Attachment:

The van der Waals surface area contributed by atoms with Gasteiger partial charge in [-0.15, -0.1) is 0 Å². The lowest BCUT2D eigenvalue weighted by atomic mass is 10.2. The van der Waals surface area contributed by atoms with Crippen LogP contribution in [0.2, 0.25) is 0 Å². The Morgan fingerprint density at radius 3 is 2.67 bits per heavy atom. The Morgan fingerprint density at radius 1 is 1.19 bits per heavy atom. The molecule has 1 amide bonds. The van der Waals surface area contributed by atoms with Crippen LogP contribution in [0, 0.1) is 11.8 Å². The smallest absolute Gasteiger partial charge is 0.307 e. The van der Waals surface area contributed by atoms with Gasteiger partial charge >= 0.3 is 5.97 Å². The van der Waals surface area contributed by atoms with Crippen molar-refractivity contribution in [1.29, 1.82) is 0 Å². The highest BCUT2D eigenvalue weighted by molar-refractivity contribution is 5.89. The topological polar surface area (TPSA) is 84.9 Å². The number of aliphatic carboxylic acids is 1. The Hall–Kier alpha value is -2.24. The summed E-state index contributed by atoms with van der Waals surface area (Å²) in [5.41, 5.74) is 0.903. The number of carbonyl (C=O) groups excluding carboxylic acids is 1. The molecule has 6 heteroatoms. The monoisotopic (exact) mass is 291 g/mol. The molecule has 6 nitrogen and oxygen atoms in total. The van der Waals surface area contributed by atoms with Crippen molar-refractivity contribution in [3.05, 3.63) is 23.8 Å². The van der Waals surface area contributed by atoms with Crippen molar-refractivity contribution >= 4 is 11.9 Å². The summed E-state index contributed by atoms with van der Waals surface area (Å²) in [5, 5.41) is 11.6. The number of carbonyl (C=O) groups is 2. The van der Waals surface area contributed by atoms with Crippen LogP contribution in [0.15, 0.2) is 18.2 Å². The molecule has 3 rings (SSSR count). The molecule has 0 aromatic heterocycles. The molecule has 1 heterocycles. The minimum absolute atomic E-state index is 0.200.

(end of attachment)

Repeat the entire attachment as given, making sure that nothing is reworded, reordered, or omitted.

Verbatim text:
The van der Waals surface area contributed by atoms with Gasteiger partial charge in [-0.15, -0.1) is 0 Å². The lowest BCUT2D eigenvalue weighted by atomic mass is 10.2. The van der Waals surface area contributed by atoms with Crippen LogP contribution in [0.2, 0.25) is 0 Å². The Morgan fingerprint density at radius 3 is 2.67 bits per heavy atom. The Morgan fingerprint density at radius 1 is 1.19 bits per heavy atom. The molecule has 1 amide bonds. The van der Waals surface area contributed by atoms with Crippen LogP contribution in [0, 0.1) is 11.8 Å². The smallest absolute Gasteiger partial charge is 0.307 e. The van der Waals surface area contributed by atoms with Gasteiger partial charge >= 0.3 is 5.97 Å². The van der Waals surface area contributed by atoms with Crippen molar-refractivity contribution in [1.29, 1.82) is 0 Å². The highest BCUT2D eigenvalue weighted by molar-refractivity contribution is 5.89. The topological polar surface area (TPSA) is 84.9 Å². The number of aliphatic carboxylic acids is 1. The Hall–Kier alpha value is -2.24. The summed E-state index contributed by atoms with van der Waals surface area (Å²) in [5.41, 5.74) is 0.903. The number of carbonyl (C=O) groups excluding carboxylic acids is 1. The molecule has 6 heteroatoms. The monoisotopic (exact) mass is 291 g/mol. The molecule has 6 nitrogen and oxygen atoms in total. The van der Waals surface area contributed by atoms with Crippen molar-refractivity contribution in [3.05, 3.63) is 23.8 Å². The van der Waals surface area contributed by atoms with Crippen molar-refractivity contribution >= 4 is 11.9 Å². The summed E-state index contributed by atoms with van der Waals surface area (Å²) in [5, 5.41) is 11.6. The number of carbonyl (C=O) groups is 2. The van der Waals surface area contributed by atoms with Crippen LogP contribution in [0.15, 0.2) is 18.2 Å². The molecule has 3 rings (SSSR count). The molecule has 0 aromatic heterocycles. The molecule has 1 heterocycles. The minimum absolute atomic E-state index is 0.200.